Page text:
12. Performance Documentation 3: De Anatomische Les
    (pp. 111-112)
    Glen Tetley

    De Anatomische Les(The Anatomy Lesson), a choreography of the American dancer and choreographer Glen Tetley, premiered January 28, 1964, in the Koninklijke Schouwburg (Royal City Theatre) of The Hague. The choreography was based on Rembrandt’sThe Anatomy Lesson of Dr Nicolaes Tulp.InDe Anatomische Lesa male body is laid on the dissection table among a group of seventeenth-century anatomists. The body suddenly revives, gets up, and starts to dance.

    Tetley (1926-2007) first studied medicine before he began his dance studies at Hanya Holm’s modern dance studio in New York. Afterwards he danced with the company of Martha...

  13. Of Dissection and Technologies of Culture in Actor Training Programs – an Example from 1960s West Germany
    (pp. 113-128)
    Anja Klöck

    The practices of representing and constructing certain ways of knowing one’s body in acting theories and acting programs are historically contingent as well as participating in historical long-term processes. Since early modern times, these processes have been conditioned by an interlocking of cultural practices, aesthetic forms, technical innovations, and strategies of producing and transmitting knowledge of the body. In his study of the Renaissance culture of dissection, Jonathan Sawday investigates early modern ways of knowing the body at the intersection of medical discourses, scientific procedures, representational practices, cultural conventions and an increasing emphasis on seeing as a mode of knowledge...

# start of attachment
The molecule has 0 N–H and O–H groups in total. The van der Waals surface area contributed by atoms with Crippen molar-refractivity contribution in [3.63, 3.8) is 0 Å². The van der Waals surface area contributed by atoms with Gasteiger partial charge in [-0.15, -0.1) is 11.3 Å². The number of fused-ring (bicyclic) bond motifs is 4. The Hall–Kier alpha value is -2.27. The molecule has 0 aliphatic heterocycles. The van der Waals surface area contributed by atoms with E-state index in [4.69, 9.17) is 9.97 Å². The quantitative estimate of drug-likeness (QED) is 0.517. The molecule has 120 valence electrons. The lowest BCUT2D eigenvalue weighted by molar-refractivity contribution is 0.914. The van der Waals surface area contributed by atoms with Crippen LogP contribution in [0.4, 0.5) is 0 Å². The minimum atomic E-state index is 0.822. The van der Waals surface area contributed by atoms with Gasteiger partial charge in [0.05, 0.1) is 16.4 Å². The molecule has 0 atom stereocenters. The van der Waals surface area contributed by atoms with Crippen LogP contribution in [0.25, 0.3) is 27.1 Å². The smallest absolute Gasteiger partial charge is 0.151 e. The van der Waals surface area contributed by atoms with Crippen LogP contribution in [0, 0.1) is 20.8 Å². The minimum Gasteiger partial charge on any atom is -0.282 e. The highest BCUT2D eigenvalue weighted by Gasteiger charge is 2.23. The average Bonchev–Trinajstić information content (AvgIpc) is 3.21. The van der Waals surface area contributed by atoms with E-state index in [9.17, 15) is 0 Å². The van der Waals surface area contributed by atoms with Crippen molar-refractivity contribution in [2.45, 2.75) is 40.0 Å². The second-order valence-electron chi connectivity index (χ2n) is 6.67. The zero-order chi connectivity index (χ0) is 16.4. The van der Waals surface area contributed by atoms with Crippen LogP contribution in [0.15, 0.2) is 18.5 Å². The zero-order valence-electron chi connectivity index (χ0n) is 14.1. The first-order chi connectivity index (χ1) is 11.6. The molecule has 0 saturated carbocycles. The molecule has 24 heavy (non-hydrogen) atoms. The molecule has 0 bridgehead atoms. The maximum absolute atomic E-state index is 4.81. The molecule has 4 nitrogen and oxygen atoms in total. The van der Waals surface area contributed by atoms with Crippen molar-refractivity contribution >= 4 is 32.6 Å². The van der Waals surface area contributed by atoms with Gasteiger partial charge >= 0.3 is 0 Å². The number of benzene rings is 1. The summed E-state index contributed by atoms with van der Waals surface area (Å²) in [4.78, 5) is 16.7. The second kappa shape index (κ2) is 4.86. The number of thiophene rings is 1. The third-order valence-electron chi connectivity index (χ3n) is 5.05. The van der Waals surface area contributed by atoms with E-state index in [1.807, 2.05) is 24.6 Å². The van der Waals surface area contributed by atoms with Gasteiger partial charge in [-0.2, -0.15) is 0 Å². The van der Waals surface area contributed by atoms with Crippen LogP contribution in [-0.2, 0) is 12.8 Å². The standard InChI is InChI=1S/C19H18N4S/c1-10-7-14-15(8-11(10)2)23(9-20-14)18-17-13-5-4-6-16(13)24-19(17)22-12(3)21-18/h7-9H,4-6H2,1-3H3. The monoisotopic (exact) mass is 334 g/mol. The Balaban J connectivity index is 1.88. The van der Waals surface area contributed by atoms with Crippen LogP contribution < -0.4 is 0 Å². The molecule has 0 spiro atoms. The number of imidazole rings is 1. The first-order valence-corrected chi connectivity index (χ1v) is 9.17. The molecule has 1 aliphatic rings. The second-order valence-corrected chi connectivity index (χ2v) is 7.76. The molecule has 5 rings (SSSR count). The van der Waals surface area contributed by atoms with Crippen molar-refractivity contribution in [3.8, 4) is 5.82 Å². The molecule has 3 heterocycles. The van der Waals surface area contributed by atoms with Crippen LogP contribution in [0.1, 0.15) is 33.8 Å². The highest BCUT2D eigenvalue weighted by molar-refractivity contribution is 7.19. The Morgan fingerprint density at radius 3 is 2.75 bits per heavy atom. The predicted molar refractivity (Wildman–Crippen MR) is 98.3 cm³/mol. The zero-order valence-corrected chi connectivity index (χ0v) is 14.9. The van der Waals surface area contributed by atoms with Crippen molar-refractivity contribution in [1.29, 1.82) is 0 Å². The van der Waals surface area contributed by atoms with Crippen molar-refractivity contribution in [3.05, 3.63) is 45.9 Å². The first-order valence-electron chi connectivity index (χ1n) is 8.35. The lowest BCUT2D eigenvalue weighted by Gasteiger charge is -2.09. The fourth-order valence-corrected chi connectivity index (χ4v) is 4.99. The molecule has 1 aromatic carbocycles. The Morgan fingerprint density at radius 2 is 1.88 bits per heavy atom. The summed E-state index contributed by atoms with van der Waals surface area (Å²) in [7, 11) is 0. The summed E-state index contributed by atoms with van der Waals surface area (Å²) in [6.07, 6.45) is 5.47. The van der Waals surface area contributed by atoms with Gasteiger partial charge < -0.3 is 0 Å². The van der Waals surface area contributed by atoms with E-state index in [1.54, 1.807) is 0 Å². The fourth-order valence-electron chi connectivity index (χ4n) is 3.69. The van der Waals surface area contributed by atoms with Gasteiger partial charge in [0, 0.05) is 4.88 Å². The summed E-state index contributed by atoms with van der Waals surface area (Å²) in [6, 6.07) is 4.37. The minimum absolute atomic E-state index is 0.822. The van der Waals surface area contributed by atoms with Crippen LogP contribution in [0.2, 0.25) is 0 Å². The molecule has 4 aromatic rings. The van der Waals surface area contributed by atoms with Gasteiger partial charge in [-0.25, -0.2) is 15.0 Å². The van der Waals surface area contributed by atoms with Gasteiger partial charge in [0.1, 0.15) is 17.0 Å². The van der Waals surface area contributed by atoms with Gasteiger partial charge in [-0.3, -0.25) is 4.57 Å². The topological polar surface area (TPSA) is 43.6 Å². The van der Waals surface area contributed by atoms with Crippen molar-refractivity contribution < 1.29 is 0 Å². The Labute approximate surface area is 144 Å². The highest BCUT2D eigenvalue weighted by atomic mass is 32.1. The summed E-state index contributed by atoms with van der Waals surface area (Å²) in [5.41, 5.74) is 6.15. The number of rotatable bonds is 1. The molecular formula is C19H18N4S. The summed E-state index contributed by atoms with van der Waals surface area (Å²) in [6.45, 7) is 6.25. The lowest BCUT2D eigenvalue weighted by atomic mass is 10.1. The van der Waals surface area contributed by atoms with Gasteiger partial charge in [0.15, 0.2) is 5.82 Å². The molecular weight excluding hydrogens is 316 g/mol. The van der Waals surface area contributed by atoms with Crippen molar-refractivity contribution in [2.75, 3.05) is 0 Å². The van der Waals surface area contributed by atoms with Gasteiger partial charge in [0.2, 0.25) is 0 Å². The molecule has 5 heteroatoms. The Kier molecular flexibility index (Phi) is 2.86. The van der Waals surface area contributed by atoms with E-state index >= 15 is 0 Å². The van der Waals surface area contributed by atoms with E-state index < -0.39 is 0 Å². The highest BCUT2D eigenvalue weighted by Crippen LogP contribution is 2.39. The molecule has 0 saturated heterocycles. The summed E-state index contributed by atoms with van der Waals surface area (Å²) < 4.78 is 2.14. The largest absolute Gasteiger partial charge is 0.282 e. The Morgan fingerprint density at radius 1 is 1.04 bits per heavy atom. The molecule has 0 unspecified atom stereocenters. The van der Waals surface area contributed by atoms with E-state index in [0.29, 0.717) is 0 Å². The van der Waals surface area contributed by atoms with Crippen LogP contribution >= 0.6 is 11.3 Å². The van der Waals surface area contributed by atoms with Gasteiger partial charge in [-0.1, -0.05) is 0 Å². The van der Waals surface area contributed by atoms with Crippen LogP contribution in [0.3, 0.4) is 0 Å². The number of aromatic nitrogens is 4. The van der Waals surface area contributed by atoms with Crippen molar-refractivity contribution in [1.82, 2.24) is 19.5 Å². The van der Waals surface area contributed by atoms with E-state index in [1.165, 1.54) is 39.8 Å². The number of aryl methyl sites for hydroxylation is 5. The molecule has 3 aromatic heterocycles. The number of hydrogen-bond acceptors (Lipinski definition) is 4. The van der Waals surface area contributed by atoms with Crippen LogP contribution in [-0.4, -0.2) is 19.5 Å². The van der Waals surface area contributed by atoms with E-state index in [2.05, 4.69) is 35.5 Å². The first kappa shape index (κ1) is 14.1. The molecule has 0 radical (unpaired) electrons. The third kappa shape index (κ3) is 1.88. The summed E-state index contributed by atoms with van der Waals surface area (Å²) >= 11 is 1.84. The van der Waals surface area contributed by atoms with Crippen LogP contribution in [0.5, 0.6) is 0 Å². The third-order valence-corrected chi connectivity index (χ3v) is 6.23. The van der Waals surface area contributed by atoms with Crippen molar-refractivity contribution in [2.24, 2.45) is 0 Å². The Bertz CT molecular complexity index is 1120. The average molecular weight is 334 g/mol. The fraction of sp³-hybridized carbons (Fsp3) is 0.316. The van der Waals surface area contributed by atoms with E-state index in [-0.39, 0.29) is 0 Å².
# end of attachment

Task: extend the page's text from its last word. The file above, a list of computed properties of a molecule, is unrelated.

14. Ocular Anatomy, Chiasm, and Theatre Architecture as a Material Phenomenology in Early Modern Europe
    (pp. 129-146)
    Pannill Camp

    Husserlian phenomenology, long a critical apparatus employed by theatre and performance scholars, is already infiltrated by a theatrical mode of thought that is more or less explicit in much of Husserl’s philosophy. It has chimerically incorporated the architecture of the theatre in the mode of the Western, frontally oriented, proscenium stage. Supporting such a claim requires a careful calibration of the terms of ‘phenomenology’ and of ‘theatre architecture’ as historically bounded modes of thought, each of which reflects an underlying condition of knowing, orconnaissance¹,that is itself conditioned by history. The articulation of thisconnaissanceis manifested in phenomenology’s...

  15. Performance Documentation 4: Camillo – Memo 4.0: The Cabinet of Memories – A Tear Donnor Session
    (pp. 147-150)
    Emil Hrvatin

    In 1998 Emil Hrvatin presented his installationCamillo – Memo 4.0: The Cabinet of Memories – A Tear Donnor Sessionat the Slovenian National Theatre Museum. Hrvatin reconceptualized the idea of theTheatre of Memory,as developed by Giulio Camillo. According to Hrvatin, Camillo is ‘a paradigm of the free mind, the innovator of the theatre, an installation artist in the age of Renaissance, and someone who knew how to conceive the net-like, combinatory nature of communication’ (Hrvatin quoted in Žerovnik, 2003, p. 126). Hrvatin’s installation explored the relationships between visibility and knowledge, individuality and society, and, first and foremost,...

  16. Martin, Massumi, and The Matrix
    (pp. 151-164)
    Maaike Bleeker